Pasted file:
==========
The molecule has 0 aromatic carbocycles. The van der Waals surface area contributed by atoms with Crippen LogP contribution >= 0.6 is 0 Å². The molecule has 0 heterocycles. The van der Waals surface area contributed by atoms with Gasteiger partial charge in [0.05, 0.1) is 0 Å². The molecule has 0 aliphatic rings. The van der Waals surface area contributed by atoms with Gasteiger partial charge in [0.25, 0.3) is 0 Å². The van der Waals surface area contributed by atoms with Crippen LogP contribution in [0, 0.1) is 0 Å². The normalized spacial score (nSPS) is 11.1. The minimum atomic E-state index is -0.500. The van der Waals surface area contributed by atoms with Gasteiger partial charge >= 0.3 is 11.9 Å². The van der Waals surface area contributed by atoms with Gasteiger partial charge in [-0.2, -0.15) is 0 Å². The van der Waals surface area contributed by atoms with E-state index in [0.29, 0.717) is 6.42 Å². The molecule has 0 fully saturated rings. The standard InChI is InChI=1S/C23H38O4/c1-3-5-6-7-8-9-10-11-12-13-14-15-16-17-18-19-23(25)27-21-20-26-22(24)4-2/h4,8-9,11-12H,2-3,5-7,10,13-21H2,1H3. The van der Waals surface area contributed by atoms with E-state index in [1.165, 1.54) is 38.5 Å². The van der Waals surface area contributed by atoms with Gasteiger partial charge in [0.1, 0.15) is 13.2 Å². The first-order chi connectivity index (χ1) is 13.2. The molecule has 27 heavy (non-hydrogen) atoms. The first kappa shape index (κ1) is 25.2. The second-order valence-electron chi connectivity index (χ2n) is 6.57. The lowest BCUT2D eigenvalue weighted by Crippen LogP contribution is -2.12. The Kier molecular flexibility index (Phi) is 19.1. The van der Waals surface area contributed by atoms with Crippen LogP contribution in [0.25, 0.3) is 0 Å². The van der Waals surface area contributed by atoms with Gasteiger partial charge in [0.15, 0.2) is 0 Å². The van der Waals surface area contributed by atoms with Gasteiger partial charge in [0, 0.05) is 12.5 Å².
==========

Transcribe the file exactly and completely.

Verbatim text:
The molecule has 0 aromatic carbocycles. The van der Waals surface area contributed by atoms with Crippen LogP contribution >= 0.6 is 0 Å². The molecule has 0 heterocycles. The van der Waals surface area contributed by atoms with Gasteiger partial charge in [0.05, 0.1) is 0 Å². The molecule has 0 aliphatic rings. The van der Waals surface area contributed by atoms with Gasteiger partial charge in [0.25, 0.3) is 0 Å². The van der Waals surface area contributed by atoms with Crippen LogP contribution in [0, 0.1) is 0 Å². The normalized spacial score (nSPS) is 11.1. The minimum atomic E-state index is -0.500. The van der Waals surface area contributed by atoms with Gasteiger partial charge >= 0.3 is 11.9 Å². The van der Waals surface area contributed by atoms with Gasteiger partial charge in [-0.2, -0.15) is 0 Å². The van der Waals surface area contributed by atoms with E-state index in [0.29, 0.717) is 6.42 Å². The molecule has 0 fully saturated rings. The standard InChI is InChI=1S/C23H38O4/c1-3-5-6-7-8-9-10-11-12-13-14-15-16-17-18-19-23(25)27-21-20-26-22(24)4-2/h4,8-9,11-12H,2-3,5-7,10,13-21H2,1H3. The van der Waals surface area contributed by atoms with E-state index in [1.165, 1.54) is 38.5 Å². The van der Waals surface area contributed by atoms with Gasteiger partial charge in [0.1, 0.15) is 13.2 Å². The first-order chi connectivity index (χ1) is 13.2. The molecule has 27 heavy (non-hydrogen) atoms. The first kappa shape index (κ1) is 25.2. The second-order valence-electron chi connectivity index (χ2n) is 6.57. The lowest BCUT2D eigenvalue weighted by Crippen LogP contribution is -2.12. The Kier molecular flexibility index (Phi) is 19.1. The van der Waals surface area contributed by atoms with Crippen LogP contribution in [0.25, 0.3) is 0 Å². The van der Waals surface area contributed by atoms with Gasteiger partial charge in [0.15, 0.2) is 0 Å². The van der Waals surface area contributed by atoms with Gasteiger partial charge in [0, 0.05) is 12.5 Å².